When it comes to hurricane scares, we have been to this rodeo before … nervously eyeballing projected paths and “forecast bubbles” for major hurricanes as they approach the east coast of the United States only to watch as these powerful systems unexpectedly change course at the last moment.
News flash: Hurricanes don’t go where meteorologists think they are going to go. Nor do they do what meteorologists think they are going to do.
They are definitionally unpredictable (as much as some might wish otherwise).
Take Hurricane Florence, the first major tropical system of the 2018 season. After forming on August 31 near the Cape Verde islands off the coast of Senegal, Florence drifted westward for several days before gaining hurricane strength (i.e. attaining maximum sustained winds of seventy-four miles per hour) on September 4.
The following day, the storm experienced rapid intensification – i.e. gaining sustained wind strength of 35 miles per hour (or more) within a 24-hour period. Florence saw her sustained winds increase by 46 miles per hour over a 24-hour period – moving from category one to category four status.
In fact, the storm achieved category four status farther northeast than any prior system in record history.
As a result of this rapid intensification, though, Florence was subjected to greater vertical wind shear – which flattened the system, disrupted its upper circulation and caused it to weaken.
As of this writing, Florence has actually weakened into a tropical storm – with maximum sustained winds of 65 miles per hour as of the 5:00 a.m. AST advisory from the National Hurricane Center (NHC) in Miami, Florida.
Here is the NHC’s latest forecast bubble for Florence …
(Click to view)
And courtesy of BoatUS.com, here is its latest projected forecast track …
(Click to view)
As you can see, Florence isn’t going to stay weak for long.
By next Tuesday (September 11) the storm is projected to regain major hurricane status as its march toward the northwest continues. And if current forecast projections hold (again, a big “if”), both North Carolina and South Carolina appear to be very much in the danger zone.
By next Friday (September 14) we could be looking at a category four monster bearing down directly on Myrtle Beach, S.C., the heart of the Palmetto State’s tourism economy. Also, just behind Florence in the Atlantic are two tropical disturbances identified by the NHC as having a ninety percent or higher chance of developing into cyclones within the next forty-eight hours.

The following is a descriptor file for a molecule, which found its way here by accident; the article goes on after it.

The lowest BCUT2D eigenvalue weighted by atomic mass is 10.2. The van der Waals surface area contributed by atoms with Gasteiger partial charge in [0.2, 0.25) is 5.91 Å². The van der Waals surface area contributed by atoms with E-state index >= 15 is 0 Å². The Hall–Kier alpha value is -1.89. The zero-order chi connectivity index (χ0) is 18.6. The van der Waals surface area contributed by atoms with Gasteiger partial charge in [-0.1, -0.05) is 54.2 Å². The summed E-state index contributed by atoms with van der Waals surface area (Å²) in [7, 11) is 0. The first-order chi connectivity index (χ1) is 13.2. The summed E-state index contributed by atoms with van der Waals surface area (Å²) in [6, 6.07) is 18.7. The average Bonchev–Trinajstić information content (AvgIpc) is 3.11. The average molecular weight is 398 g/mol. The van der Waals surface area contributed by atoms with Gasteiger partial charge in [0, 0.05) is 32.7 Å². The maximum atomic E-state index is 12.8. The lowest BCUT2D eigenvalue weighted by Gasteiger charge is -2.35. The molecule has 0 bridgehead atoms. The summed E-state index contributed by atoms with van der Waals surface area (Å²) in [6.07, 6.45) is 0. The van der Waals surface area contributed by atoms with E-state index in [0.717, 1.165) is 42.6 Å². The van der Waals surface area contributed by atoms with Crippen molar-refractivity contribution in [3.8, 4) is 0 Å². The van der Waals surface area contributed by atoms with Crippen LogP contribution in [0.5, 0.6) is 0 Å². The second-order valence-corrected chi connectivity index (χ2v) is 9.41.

Again, we are still several days away from having a definitive sense of where this system is going to go. As of this writing, there is no immediate danger to the east coast. However, if you have plans to visit the area next weekend (September 15-16) you might want to reconsider those arrangements.
Also, if you live in the Palmetto State now would probably be a good time to download the 2018 South Carolina Hurricane Guide (.pdf), published by the S.C. Emergency Management Division (SCEMD). And if you live in a coastal area, now would probably also be a good time to start familiarizing yourself with evacuation routes and making contingency plans for next weekend in case you need to leave your home.
(Click to view)
(Via: Getty Images)
Until this month, it had been a quiet season in the Atlantic. Last year there were 17 named storms including ten hurricanes and six major hurricanes. Three of those storms – Harvey, Irma and Maria – did catastrophic damage to America and rewrote the Hurricane record books.
Harvey was the first major hurricane to hit the United States since Wilma in 2005, and is tied with 2005’s Hurricane Katrina as the costliest hurricane to ever hit our mainland. The storm – which killed 106 Americans – also dumped 60.5 inches of rain on the state of Texas, a new record.
Two weeks later, Irma slammed into the Florida Keys with similar ferocity – then sliced northward through the Sunshine State on a path that ultimately left 92 Americans dead. It was the first time in recorded history that two storms of such intensity made landfall in the same season.
Days later, Maria decimated Puerto Rico – killing 64 people on the island. The storm also wiped out the island’s electric grid, leaving 3.4 million of its people without power.
All told, the 2017 hurricane season did a record $282.2 billion worth of damage. That’s more than $100 billion above the previous record (after adjusting for inflation).
At this late stage of the game, the 2018 season is highly unlikely to even approach last year’s staggering numbers … but that would be small consolation to the Carolinas if a major system plowed through the area.
South Carolina has seen more than two dozen hurricane landfalls since 1893 – the most infamous being Hurricane Hugo, which came ashore just north of Charleston, S.C. as a category three storm in 1989. Hugo did $10 billion in damage and killed 35 South Carolinians.[timed-content-server show=’2018-Jan-17 00:00:00′ hide=’2018-Oct-22 00:00:00′] [su_dominion_video] [/timed-content-server]
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